What Revising For Exams Really Looks Like At My House

Caowrites's deskHere’s what I hope you will think is a humorous and helpful account of what revision 25 days before  my exams begin looks like at my house.  My study room and office look like something of a omnishambles right now. Books, bundles of legal size writing pads, pens and highlighters are everywhere.  They cover my desk, which is really an 87 inch dining table seconded for my higher purpose. I made a special shelf for each course in my book-case, just in reach of my ‘desk,’ where work for each course that will be needed in the days prior to exams is organized.  There is another area dedicated to three-hole punching and binding in notebooks. Lamps for reading and table trays are fitted in near every chair, except my collie dog, Jelly Bean’s. Her pink pillow and super comfy purple chair are sacrosanct, though the same cannot be said for my husband’s.

The casual, disinterested observer might walk through and wonder what happened here, in this melee of books, office supplies, and oddly juxtaposed furniture.  What they would really be seeing is my tried and true method of organizing a high volume of work.  In my office, just next to my study room, a similar scene is waiting, set like a stage for my entrance. At work it is annual report and board meeting time, which means huge amounts of writing and 60 hour weeks until 21 April.

My wonderful husband, who occasionally wanders through my special rooms, is neither a disinterested or casual observer.  He has watched me refine this way of working for just about 3 decades now. As a psychiatrist specializing in Occupational Therapy he has long recognized the sly genius behind my plan and its expression in physical space.

Plans in action actually do look and act like something physical. For me, it is helpful to recognize how this affects what I do and the results achieved in the end. For example, getting out and putting away materials every time I study is a big waste of time and is incredibly frustrating. I frequently want to reference my work in one course for another one, and sometimes have very limited time to study. Other times I find myself with fifteen or twenty minutes that can be used if busy work, like shelving and un-shelving books or finding pages, is eliminated.  I like to have a quadrant of my desk devoted to materials for each course. When I have a thought, or a question, or a few minutes to devote everything is right there in its space. My chairs, table trays and reading lamps work the same way, one for each course is always ready, and set to go.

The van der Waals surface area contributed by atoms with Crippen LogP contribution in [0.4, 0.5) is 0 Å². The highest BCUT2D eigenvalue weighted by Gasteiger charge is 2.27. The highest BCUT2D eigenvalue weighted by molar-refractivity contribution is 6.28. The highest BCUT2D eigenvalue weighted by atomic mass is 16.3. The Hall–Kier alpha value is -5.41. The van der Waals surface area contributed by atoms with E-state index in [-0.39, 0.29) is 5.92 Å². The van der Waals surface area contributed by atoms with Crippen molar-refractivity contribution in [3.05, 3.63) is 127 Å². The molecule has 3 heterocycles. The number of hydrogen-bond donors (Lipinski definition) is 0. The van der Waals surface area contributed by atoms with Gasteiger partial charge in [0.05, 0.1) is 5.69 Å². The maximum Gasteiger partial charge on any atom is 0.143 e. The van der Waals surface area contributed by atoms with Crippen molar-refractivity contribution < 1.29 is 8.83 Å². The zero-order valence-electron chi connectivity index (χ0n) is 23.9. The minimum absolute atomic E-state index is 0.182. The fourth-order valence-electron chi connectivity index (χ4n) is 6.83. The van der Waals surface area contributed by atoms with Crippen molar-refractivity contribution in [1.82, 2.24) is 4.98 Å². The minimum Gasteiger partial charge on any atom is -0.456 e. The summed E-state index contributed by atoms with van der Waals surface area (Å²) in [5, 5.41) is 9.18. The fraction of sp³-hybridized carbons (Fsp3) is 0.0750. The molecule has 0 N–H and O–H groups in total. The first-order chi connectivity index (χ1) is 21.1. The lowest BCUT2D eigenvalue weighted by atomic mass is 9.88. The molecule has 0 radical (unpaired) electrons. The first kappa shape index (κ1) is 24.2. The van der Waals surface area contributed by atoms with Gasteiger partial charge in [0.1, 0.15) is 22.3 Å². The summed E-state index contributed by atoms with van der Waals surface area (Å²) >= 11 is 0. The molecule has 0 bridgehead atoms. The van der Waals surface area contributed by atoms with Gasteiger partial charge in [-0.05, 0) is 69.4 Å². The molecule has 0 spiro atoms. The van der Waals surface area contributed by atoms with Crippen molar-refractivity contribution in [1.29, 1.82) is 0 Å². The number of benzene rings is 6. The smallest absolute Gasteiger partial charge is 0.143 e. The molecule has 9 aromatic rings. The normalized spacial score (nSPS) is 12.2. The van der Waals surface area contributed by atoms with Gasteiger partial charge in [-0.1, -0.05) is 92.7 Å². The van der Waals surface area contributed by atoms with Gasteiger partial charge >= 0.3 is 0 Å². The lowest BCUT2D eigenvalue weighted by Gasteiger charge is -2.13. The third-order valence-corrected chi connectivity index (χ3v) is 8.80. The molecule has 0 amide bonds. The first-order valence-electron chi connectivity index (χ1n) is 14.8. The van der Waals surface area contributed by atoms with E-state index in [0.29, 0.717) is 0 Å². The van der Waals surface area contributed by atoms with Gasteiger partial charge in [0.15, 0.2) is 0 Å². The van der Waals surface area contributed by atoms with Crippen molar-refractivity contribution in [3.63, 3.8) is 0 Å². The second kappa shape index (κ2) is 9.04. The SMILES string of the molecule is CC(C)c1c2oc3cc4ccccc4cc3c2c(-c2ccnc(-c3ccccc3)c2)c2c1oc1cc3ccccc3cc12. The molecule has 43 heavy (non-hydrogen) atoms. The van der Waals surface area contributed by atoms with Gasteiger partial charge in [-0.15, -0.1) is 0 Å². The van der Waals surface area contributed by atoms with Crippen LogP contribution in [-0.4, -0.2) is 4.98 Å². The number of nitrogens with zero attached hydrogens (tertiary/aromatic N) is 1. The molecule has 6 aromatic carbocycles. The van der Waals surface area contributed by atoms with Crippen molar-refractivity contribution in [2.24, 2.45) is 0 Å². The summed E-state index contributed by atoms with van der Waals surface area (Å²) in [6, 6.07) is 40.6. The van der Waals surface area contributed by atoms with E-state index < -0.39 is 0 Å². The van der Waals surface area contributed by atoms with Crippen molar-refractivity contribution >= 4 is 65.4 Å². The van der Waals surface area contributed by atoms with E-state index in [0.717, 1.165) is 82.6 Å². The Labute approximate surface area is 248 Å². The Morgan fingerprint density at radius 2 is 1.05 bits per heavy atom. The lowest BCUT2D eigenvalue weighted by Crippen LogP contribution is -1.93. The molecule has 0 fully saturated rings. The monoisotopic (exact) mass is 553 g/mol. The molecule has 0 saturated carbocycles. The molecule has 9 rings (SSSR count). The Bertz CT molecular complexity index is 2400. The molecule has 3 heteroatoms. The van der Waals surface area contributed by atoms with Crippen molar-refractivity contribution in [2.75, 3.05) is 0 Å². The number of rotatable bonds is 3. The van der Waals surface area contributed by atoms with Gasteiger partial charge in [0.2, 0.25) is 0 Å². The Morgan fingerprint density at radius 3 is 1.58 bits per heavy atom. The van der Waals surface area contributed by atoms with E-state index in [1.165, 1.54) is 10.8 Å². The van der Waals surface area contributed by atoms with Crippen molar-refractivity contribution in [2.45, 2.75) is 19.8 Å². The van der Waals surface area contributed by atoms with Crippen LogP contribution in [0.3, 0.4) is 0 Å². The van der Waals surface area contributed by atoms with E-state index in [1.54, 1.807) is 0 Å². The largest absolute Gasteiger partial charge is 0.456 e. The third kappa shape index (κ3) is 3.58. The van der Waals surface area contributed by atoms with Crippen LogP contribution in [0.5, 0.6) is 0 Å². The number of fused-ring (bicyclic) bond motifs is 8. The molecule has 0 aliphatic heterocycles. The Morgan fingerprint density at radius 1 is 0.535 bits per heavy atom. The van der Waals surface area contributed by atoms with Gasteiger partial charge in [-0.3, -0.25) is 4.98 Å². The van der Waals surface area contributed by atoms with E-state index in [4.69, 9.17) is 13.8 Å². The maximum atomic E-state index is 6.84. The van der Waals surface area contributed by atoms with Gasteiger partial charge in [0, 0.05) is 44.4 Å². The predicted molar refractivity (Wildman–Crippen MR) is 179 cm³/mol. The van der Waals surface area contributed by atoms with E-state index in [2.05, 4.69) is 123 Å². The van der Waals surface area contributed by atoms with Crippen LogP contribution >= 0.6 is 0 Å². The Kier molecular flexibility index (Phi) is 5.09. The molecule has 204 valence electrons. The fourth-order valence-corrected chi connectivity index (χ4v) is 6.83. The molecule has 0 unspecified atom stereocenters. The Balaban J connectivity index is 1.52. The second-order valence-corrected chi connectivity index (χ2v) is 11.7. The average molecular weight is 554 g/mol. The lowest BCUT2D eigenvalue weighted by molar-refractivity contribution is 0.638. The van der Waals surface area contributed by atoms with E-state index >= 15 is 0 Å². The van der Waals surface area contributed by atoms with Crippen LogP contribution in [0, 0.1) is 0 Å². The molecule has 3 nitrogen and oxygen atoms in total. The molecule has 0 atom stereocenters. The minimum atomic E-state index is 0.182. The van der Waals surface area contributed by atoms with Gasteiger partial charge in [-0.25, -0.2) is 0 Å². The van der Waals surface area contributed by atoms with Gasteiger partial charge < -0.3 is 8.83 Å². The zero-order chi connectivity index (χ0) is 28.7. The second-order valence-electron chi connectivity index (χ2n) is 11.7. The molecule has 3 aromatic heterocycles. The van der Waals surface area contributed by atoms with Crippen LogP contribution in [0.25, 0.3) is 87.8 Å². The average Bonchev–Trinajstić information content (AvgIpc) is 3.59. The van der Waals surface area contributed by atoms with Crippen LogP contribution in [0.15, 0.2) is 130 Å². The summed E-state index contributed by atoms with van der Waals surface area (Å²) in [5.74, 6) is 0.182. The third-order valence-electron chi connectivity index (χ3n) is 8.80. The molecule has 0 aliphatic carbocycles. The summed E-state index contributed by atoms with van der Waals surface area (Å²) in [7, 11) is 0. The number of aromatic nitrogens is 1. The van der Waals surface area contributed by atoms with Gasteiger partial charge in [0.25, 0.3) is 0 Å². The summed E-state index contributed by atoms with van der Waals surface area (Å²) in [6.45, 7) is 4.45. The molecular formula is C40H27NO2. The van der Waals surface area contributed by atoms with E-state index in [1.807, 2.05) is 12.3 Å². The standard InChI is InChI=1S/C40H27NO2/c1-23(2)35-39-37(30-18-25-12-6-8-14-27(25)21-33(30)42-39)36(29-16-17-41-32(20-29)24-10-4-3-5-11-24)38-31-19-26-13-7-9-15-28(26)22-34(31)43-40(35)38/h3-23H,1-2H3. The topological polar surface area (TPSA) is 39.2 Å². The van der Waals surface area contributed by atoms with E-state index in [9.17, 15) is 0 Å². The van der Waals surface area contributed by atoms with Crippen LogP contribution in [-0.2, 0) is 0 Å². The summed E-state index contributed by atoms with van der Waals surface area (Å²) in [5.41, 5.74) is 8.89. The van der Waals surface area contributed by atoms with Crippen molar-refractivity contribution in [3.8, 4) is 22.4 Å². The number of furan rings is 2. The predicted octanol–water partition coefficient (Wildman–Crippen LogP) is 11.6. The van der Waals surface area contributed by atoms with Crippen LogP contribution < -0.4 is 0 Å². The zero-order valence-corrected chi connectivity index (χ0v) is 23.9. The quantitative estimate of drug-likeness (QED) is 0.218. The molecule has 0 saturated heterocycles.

My husband’s practice also studies the impact of work space and work flow on productivity, health, and well-being.  His job is to maximize work place performance.  Once, when we had known one another for just a short time, he asked me to talk with his colleagues about my organization strategy.  I wasn’t sure if it was because he found it valuable and interesting, or if it was something he thought they could treat. I often tease that he married me as a professional curiosity.  You can chuckle over it like he does, though it might be interesting to note he has never denied it.

Why am I waffling on about my desks and my husband? Because it is really, really handy and validating having someone with his perspective around during a fairly high stress, high stakes time like this. It’s fair to say, I think, that most of us are feeling a time pinch and maybe some anxiety or stress about outcomes as we revise for exams. My fixation is how on earth I am going to remember all this material exactly when I need to.  Having or not having my study things organized in my particular way affects me and my family and will affect my exam results.  It helps me to have a work strategy that facilitates my efficiency, comfort, confidence, and convenience.   Knowing that the person I share my space with supports why I am working this way is empowering.  Having his ‘buy-in,’ and reminding myself that this will last for the 25 days until my first exams, then escalate for the nine days over which they occur, helps me plan and execute the things I need to do.  It minimizes anxiety and stress.  What might look like a wreckage of paper products to others is my best way of working. My husband understands. He just came back from IKEA with a bigger table.

Caowrites is studying the BA English by distance learning with the University of London International Programmes.

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